Outstanding Suggestions

Outlining is a very important tool. In order to create the structure of your paper, you need to make sure that you use a detailed outline so that you cover all of the necessary components and so that you and sure all of your ideas come across in a logical fashion. A great outline will save you a tremendous amount of time when it comes to revisions and it might make sure that your ideas are already arranged in the best order before you even write them.

Before you start creating an outline you need to know what you're going to argue in your paper. You need to closely read and analyze primary and secondary academic sources. You should take notes and write down quotes that you might use as evidence. If you can find primary evidence obviously that is better suited to a coherent argument and secondary sources, unless you're writing about a historical event. When you are researching you want to make sure that you take detailed notes which include bibliographic information for every piece of evidence and every fact that you write down. It is often beneficial for students to use different colored notecards. This can help you with your organization and can help prepare you for creating the outline. Many students find that writing down bibliographic information on the card of every quotes or fact saves a great deal of time when it comes to writing the reference page into deciding their sources. You can use one color card for key ideas and one color card for supporting evidence. You might instead want to use one color for a key idea and all of its supporting evidence, and another color for a subsequent key idea and its supporting evidence. The choice is up to you.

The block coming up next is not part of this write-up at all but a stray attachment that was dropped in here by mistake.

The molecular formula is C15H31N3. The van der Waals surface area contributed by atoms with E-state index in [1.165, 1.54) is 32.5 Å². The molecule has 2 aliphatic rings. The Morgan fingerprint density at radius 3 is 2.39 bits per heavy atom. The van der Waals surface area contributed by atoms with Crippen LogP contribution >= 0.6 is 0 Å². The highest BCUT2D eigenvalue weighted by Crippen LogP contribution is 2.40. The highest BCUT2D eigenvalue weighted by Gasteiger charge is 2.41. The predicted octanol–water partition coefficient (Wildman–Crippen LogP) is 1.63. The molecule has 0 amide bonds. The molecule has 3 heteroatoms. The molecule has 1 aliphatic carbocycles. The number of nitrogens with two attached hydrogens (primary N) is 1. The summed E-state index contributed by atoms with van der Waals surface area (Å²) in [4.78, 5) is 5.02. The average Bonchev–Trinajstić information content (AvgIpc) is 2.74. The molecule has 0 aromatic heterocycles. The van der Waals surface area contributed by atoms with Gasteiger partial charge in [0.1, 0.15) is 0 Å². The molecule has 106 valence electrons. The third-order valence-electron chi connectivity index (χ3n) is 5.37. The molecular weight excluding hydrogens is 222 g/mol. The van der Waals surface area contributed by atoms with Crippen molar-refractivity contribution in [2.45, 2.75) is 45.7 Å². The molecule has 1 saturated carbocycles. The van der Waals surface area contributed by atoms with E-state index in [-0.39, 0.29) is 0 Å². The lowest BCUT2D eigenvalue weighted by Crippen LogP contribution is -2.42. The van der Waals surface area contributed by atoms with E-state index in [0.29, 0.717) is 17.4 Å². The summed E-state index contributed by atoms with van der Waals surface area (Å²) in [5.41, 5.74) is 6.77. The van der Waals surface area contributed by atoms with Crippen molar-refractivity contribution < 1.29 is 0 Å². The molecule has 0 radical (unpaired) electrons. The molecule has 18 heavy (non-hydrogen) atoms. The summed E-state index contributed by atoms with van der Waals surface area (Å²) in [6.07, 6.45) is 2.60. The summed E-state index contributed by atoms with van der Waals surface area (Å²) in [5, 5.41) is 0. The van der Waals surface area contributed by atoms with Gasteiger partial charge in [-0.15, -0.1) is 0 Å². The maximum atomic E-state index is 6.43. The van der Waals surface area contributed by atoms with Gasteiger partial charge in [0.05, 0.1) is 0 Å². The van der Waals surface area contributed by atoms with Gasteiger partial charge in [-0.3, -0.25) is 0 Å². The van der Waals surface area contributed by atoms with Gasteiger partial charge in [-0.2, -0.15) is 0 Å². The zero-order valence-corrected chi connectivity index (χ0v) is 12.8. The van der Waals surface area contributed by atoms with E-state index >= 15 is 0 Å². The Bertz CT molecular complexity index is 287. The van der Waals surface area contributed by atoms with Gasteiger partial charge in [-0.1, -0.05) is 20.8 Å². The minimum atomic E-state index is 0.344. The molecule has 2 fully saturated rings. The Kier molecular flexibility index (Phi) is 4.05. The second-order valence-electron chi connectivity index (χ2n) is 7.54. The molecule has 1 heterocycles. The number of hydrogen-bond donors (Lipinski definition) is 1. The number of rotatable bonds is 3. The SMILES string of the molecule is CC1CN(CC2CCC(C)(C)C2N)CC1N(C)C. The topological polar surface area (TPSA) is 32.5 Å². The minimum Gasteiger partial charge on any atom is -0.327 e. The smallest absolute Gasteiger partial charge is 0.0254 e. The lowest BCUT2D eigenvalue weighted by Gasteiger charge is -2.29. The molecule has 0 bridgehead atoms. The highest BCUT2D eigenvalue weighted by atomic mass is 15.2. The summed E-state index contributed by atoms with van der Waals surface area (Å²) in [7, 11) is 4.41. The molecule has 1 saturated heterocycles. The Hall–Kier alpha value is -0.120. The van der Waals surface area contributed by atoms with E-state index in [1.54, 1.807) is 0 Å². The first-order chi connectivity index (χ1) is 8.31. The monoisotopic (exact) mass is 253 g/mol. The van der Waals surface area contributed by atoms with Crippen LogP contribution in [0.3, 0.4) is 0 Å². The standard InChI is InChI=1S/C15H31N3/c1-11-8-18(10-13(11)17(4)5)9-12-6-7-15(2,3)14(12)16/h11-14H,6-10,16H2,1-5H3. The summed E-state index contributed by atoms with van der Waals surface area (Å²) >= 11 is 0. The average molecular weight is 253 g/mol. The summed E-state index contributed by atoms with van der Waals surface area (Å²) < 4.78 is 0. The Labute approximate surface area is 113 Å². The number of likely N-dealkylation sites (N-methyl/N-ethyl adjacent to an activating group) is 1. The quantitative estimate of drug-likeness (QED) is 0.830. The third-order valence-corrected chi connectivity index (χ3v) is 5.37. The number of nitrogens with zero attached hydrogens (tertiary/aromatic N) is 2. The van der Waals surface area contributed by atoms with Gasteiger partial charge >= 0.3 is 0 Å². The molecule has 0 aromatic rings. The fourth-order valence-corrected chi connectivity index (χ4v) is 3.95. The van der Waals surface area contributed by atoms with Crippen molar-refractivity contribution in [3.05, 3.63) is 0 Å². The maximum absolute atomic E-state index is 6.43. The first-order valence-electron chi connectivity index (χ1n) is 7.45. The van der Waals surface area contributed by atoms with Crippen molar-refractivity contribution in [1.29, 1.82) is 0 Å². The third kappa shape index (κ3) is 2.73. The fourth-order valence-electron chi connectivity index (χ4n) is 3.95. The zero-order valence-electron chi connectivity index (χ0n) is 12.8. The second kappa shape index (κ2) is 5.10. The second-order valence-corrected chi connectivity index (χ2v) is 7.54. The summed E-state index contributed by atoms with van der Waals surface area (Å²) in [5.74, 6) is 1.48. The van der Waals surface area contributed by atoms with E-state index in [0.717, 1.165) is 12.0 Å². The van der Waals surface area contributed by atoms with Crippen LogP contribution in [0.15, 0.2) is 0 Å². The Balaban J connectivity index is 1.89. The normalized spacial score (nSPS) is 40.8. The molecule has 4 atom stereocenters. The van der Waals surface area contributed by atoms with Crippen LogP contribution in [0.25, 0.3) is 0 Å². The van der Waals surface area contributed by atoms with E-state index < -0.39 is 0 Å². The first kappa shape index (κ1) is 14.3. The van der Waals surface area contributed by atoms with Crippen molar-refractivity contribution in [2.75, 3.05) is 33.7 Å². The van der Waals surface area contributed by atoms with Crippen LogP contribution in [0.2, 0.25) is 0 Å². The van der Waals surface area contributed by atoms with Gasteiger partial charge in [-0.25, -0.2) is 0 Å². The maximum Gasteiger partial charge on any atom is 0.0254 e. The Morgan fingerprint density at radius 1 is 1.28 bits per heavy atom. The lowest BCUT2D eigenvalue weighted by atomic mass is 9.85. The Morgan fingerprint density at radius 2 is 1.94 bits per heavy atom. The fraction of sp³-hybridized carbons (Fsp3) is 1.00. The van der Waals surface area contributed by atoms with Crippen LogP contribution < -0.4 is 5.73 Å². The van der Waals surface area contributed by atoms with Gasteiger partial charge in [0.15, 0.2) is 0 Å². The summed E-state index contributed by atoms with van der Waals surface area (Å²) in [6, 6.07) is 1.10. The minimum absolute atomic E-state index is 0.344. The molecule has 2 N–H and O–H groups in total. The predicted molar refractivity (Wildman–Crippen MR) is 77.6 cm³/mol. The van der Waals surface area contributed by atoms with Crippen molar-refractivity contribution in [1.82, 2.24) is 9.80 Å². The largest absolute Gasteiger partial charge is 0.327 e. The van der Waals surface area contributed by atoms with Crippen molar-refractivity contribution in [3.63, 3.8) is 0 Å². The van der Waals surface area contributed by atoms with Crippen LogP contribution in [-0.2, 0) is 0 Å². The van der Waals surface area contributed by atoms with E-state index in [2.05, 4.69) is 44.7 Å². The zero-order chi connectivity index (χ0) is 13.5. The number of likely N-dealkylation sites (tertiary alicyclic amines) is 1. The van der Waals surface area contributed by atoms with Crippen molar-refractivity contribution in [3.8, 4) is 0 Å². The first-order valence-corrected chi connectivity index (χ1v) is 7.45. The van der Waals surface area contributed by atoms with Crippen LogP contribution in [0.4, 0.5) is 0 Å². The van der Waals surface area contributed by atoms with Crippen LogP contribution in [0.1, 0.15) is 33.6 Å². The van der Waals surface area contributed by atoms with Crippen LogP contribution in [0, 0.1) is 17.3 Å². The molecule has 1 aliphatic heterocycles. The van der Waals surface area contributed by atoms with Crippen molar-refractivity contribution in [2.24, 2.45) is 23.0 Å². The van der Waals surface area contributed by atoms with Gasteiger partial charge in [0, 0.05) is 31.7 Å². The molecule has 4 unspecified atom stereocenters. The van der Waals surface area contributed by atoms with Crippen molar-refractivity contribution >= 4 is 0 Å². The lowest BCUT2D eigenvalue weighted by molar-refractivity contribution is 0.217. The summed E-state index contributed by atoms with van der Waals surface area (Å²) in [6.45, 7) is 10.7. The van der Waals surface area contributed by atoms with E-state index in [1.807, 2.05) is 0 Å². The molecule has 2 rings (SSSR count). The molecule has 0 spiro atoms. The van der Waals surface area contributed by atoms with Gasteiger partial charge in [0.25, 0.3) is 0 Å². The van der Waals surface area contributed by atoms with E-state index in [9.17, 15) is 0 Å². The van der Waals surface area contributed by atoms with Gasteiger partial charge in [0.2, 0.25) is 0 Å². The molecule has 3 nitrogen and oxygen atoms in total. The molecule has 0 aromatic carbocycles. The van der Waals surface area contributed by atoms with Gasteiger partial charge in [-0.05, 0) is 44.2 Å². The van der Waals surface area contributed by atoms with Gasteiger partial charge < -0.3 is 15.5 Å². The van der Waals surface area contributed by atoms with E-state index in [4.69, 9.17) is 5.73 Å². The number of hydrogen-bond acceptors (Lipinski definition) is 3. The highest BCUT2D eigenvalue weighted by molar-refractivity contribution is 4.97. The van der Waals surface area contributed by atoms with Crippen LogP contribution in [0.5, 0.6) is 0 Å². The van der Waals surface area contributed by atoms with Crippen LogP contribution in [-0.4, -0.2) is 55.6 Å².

Using Note Cards

Using color coordinated note cards is incredibly beneficial because it enables you to tangibly test the presentation of your arguments and the thoroughness of your evidence. You can review each of your key ideas very quickly and see if they each have the same pieces of information, and if they each have the same number of supporting evidence. If you have three statistics for two of your main points but only one statistic for your third main point, you can quickly see this by reviewing the note cards and go back to find more evidence.

You can also group together each of your key points and their supporting evidence and play around with the order. Once you have the order the way you like it, you can start copying the notecards in the form of an outline.

Your goal in doing all of this is to ensure that your ideas and your notes have the best order necessary to support your argument. You do not want the end result to be the same order and arguments that someone else is already written. You also want to make sure that your organization is logical.